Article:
Costa Rica also recently imposed a visa to “regulate migration,” using the Global Compact for Safe, Orderly, and Regular Migration, a resolution adopted by the United Nations General Assembly on December 19th, 2018. However, these countries seem to have forgotten the Global Compact for Refugees from the same year, that “underscores the importance of the global compact on refugees as a representation of political will and the ambition to operationalize the principle of burden- and responsibility-sharing, to mobilize the international community as a whole, and to galvanize action for an improved response to refugee situations.”

As borders close, the rivers that cross the territories between Colombia and the U.S. claim Venezuelans’ lives. In 2021, a 53-year-old woman, Mariela Aguilar Rodríguez, died from hypothermia trying to cross the Río Bravo.

On January 18th, 2022, a week and a half after the Mexican visa agreement was published, a seven-year-old Venezuelan girl drowned in the Río Bravo while trying to cross with her mother. This tragedy is eerily similar to that of the young Salvadoran father and his daughter who drowned in 2019 in the same river, trying to reach the same American Dream. They were returned to El Salvador, while the Venezuelan girl was buried in the U.S., where her mother currently is.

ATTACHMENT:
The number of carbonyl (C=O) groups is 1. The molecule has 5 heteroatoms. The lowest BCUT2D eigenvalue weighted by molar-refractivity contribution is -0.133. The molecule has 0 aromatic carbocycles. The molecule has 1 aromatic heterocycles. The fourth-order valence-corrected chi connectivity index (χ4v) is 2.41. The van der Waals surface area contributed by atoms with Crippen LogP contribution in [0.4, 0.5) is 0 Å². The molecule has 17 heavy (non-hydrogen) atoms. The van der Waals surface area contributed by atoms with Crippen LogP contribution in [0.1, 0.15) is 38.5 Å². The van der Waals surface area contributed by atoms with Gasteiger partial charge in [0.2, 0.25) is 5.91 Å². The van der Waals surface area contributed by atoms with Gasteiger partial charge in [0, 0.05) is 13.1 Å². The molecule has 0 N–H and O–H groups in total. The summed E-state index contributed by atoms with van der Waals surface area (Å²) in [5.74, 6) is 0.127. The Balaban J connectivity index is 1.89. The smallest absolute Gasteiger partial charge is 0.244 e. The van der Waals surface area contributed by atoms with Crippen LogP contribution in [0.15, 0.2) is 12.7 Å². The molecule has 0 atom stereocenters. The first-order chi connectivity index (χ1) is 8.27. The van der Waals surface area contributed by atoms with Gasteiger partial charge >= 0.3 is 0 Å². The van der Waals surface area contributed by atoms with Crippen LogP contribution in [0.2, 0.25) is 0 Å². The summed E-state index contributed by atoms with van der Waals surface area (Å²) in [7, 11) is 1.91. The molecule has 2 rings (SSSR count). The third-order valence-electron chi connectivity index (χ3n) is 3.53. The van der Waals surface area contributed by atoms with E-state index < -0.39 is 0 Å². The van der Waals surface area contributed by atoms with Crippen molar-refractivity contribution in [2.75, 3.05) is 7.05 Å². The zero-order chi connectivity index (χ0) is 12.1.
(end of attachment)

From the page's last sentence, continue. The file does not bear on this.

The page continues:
On February 10th, another Venezuelan migrant, a 26-year-old man named Jonathan Revilla, drowned in the Sapoá River, trying to reach Nicaragua from Costa Rica, in an attempt to set foot in the U.S. Marine Castellano, a 26-year-old zuliana was missing since February 4th, when she hit her head and fell from a raft while crossing the Darién Gap. Her husband and six-year-old son were witnesses. An Instagram account reported that her body was recovered this February 22nd.

Just a month later, on March 10th, a family of Venezuelans was rescued by the U.S. Border Patrol in Río Bravo, almost drowning. The husband and wife were up to the neck in the water, holding their three-year-old son and two-year-old daughter.

As long as Latin America doesn’t comply with its international obligations regarding forced migrants, more and more Venezuelans will keep drowning, trying to escape a humanitarian emergency and grave human rights violations that have amounted to crimes against humanity. Latin American states must abolish the visa requirement for Venezuelans since said requirement implies a violation of the right to asylum and is discriminatory. Venezuelans, who are forced migrants under the 1984 Cartagena Declaration on Refugees, require international refugee protection, as stated by the UNHCR.

Asking for a visa won’t stop the massive flow towards Mexico and the U.S., au contraire, more Venezuelans will now cross the Darién Gap; arrive at the southern Mexican border (which is already amid a humanitarian crisis given the sheer number of irregular migrants and asylum seekers) and will find themselves “trapped” in cities like Tapachula.

Thousands will continue to cross the continent on a perilous journey, exposing themselves to the dangers of the road. How many more lives will be lost before countries begin to see migration not as a national issue but as a human one?

Victoria Capriles

Venezuelan Attorney. Consultant on migration, gender and human trafficking, with experience in strategic litigation and advocacy in international instances of the human rights system. Twitter: @vcaprilesm